Sunday, January 24, 2016

YOU CAN'T CHANGE REALITY BY MEASURING IT


This is going to get a little philosophical so bear with me. 


Image result for tao of pooh
Did somebody say philosophy bear?!


Many philosophers have argued about the nature of reality.  Some posited that we have no way of knowing if what we experience is even real, or if in fact everything is an illusion and we’re all just brains in jars being given artificial senses (and, consequently, someone ended up making “The Matrix”).  Others argue that there IS a reality out there, but we’re not able to perceive it accurately because we must utilize our senses, which results in bias and imperfections.  Others in turn argue the possibility of many different and concurrently existing realities, resulting in innumerable possibilities of experiences.  And finally, some contend that none of this matters anyway.


For today’s topic, we’re going to assume that there is in fact a reality, and that you have access to it.  What we also must assume then, is that this reality exists regardless of your perception of it.  A chair will still be present even if you are not actively looking at or thinking about the chair.  This assumption becomes critical, because it will explain why MEASURING your reality has no impact on the fact of your reality.

Except this guy can actually get away with it

What am I talking about?  I’m talking about the incessant need of many trainees to know their “stats”.  Bodyfat percentage, 1 rep maxes in a variety of lifts, WILKS coefficient, the “golden ratio”, etc etc, all these things are entirely inconsequential to what IS.  Regardless of what these numbers end up being, they have zero impact on how big and strong you are, as THAT information is the same irrespective of being measured.


Let’s say a trainee looks at themselves in the mirror one day and decides they like how they look.  They think they have a good amount of definition and size, and are proud of their accomplishments.  Now, this same trainee goes and gets their bodyfat percentage measured, and it comes in a whopping 25%.  Did anything change because of the measurement?  No, the trainee still looks exactly the same as they did before, the only difference is that now they have some sort of data point for some sort of information.


Yet, trainees go CRAZY over this sort of stuff.  Everyday there are thousands of kids begging the internet to guess their bodyfat percentage based off of a few poorly taken photos (don’t forget the super aggressive overhead lighting to really create an illusion of leaness).  Why?  The number doesn’t change reality: you still end up looking exactly the same before you got the measurement.  Additionally, trusting amateurs to guess your bodyfat percentage is an exercise in madness, as these folks have zero credentials or experience, and love to quote numbers in the safe range like “12-15%”.  What does that even mean?!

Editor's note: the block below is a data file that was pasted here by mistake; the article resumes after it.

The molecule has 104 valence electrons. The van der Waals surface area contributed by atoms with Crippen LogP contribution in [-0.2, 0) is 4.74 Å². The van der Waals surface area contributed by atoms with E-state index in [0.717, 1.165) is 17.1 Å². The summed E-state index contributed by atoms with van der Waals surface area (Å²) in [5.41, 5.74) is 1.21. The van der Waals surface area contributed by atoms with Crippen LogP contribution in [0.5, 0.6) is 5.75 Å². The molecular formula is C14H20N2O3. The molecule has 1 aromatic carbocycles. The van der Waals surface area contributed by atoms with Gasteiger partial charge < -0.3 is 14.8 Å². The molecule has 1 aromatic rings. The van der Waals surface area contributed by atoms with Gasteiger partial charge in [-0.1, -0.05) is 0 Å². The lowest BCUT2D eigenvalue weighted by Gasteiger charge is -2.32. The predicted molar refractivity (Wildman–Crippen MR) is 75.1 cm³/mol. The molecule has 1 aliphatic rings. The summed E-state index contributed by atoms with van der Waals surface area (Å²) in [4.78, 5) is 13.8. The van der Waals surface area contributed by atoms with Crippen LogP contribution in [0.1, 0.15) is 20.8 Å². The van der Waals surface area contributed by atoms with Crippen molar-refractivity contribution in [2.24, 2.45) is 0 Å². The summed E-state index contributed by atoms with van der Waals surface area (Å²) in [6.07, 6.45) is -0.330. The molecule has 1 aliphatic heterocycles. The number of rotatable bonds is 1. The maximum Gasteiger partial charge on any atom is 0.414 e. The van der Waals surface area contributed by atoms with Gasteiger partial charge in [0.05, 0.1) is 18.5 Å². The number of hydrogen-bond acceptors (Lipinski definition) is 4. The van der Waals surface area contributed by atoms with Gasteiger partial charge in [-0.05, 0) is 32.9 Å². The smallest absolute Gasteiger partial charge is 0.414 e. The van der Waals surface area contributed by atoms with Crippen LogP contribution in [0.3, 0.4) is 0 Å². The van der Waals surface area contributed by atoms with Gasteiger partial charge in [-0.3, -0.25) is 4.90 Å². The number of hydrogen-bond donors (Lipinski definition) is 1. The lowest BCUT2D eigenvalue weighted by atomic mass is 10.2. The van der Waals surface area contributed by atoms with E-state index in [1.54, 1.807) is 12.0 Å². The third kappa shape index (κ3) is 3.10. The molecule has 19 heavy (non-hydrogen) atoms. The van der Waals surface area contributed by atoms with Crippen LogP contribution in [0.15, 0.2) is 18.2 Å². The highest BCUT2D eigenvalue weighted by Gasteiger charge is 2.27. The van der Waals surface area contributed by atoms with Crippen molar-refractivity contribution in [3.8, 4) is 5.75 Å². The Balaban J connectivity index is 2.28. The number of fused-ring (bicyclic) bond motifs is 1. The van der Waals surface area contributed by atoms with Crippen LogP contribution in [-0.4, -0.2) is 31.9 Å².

Image result for Forrest Gump
Saying you have in IQ in the 80-120 range can mean wildly different things


The same is true for 1 rep maxes.  Finding out your 1 rep max in no way alters how strong you are, and in most cases, due to how stressful the maxing process is, it actually has the opposite result.  Prior to establishing your 1 rep max, you had the strength already available to move whatever weight it was that you end up moving for your 1 rep max: all that has happened is that you have demonstrated this strength.  Unless you are in a competition, what would be the value of this?  To know?  So you can tell people how much you lift?  Here’s another fun part about reality: you don’t get any bigger or leaner by knowing how much you can lift for 1 rep, nor will you appear any bigger or leaner by relaying this information to someone.  Once again, it is merely a data point, and of no impact to reality.


Our senses may be imperfect, but they are the only tools available to us to experience reality in whatever form it takes.  However you look, that is how you look, regardless of what the scale or calipers say.  However strong you are, that is how strong you are, regardless of whatever you lifted in order to prove it.  If you keep training hard and eating well, you will alter how others perceive you because you will alter YOURSELF, and in doing so none of the data points will matter. 


Or, of course, there is always nihilism.

2 comments:

  1. I always laugh at how you vacillate between nihilism and stoicism. The line is so close.

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    1. As a Nietzsche fan, I must lament how much I am letting him down, haha.

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